By Helena Rodriguez
Want to live longer?
Eat healthy, exercise, don’t smoke and, oh yeah, win an Oscar.
It’s that simple. I mean how hard can it be to get cast in a major movie and be chosen out of other big screen stars for a golden statuette?
In 2001, a study appeared in the Annals of Internal Medicine which concluded, and I’m not making this up, that winning an Oscar Award adds four years to your life and winning more than one Oscar increases your life expectancy by six years. To the best of my knowledge, this finding was not followed by a stampede of wannabe actors, in their quest for the Fountain of Youth, knocking down doors and rioting to get into pictures to expand their life expectancies.
This study was another frivolous waste of taxpayers’ money. But who isn’t fascinated by the Oscars, the annual red carpet affair that will be upon us once again on Feb. 27?
I never paid much attention to the Oscars until 2001 when it became my job as an arts and entertainment writer in Abilene, Texas, to watch every film nominated (some of which were already on video by then). After carefully viewing these flicks with critical eyes, myself and another entertainment writer made our Oscar predictions.
As you would guess, I was wrong on every prediction except one. I’m sorry, but Erin Brockovich was not Julia Roberts’ best performance. As for the one correct prediction I made, it was in the only category that mattered to me that year, that of best male supporting actor. All of my bets were on the ruggedly handsome Benicio Del Toro for his role as Javier Rodriguez Rodriguez, the only uncorrupted Mexican cop in “Traffic.”
Del Toro’s win was no surprise. The entertainment media was declaring him the winner weeks before. So naturally, they directed their attention to a much more important matter, Del Toro’s particularly bad hairdo that night. Del Toro did get kudos, however, for his short and humble acceptance speech, which I thought was so right on. He simply thanked the people of Nogales, Sonora, in Mexico and the people of Nogales, Arizona, where the film was shot. When asked later why he dedicated his award to these twin cities, Del Toro said, “As an actor, location is so important. The people are so humble and so beautiful that it made it easy for me to get into it.”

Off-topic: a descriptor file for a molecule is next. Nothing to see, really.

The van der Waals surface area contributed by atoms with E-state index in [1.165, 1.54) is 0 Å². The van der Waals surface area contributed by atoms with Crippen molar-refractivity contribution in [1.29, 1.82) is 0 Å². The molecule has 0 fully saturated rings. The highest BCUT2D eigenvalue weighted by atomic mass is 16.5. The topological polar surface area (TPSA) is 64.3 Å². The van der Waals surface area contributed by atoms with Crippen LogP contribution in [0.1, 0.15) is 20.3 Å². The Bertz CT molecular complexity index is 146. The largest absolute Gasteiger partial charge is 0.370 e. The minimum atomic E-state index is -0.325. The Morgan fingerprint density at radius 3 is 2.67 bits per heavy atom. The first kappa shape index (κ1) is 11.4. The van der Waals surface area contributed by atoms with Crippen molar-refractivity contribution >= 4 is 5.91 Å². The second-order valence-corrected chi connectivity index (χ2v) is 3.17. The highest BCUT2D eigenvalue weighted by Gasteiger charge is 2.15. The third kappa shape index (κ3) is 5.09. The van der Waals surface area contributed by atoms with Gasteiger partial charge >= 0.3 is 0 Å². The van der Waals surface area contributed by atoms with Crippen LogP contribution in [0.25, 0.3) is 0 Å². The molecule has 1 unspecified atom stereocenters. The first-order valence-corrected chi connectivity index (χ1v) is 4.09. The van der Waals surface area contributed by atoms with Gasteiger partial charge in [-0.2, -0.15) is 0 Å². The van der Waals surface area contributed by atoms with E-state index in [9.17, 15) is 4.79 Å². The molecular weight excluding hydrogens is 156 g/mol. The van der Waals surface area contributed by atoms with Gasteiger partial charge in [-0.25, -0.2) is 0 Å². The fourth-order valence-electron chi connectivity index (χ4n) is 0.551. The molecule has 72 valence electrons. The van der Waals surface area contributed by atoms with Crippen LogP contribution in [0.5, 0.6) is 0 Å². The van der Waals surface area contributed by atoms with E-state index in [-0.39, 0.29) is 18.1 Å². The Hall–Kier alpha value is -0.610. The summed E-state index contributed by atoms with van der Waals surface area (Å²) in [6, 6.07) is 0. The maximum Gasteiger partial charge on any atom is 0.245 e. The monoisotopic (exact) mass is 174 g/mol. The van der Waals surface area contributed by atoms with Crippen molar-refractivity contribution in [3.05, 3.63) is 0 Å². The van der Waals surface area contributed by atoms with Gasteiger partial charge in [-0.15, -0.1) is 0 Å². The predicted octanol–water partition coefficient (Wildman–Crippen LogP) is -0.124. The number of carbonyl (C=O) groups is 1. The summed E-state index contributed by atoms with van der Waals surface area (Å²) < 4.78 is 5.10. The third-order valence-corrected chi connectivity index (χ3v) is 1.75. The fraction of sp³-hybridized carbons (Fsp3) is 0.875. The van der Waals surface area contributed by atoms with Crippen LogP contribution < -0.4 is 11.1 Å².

We haven’t seen much of Del Toro lately, but I read he’s gearing up for some lead roles in “The Rum Diary” and “Che,” an epic on the Argentinean revolutionary, Che Guevara, with director Stephen Soderbergh. It’s nice to know that Del Toro, who can have his pick of roles, hasn’t forgotten his Latin roots.
While I do enjoy a good flick, I’ve given up on making Oscar predictions, maybe because I’m disappointed with this year’s nominations. I haven’t seen all the top movie nominees like “The Aviator” and “Million Dollar Baby,” but Mel Gibson’s “Passion of the Christ” should have definitely been in the running for Best Motion Picture. “Passion of The Christ” received nominations for several smaller awards: Best original music, best makeup and cinematography, but something isn’t right when a movie this phenomenal gets passed up for major awards.
There are politics involved in every awards show just like there are politics involved in the frivolous study I mentioned before, which, by the way, was conducted at the University of Toronto.
I can easily come up with some similar “Duh!” research results without wasting millions of your tax dollars. For example: Did you know country music award winners are more likely to suffer slow and painful deaths following decades of making depressing music? Did you know rap singers have only half the life expectancy of country crooners? Did you know Country Music Hall of Famers are more likely to file for Chapter 11, bounce back and then fall back into debt? However, by frequently appearing in commercials with milk mustaches, country music singers, and other celebrities, reduce their risks of getting osteoporosis.
You heard it here first!
Helena Rodriguez is a columnist for Freedom Newspapers of New Mexico. She can be reached at: firstname.lastname@example.org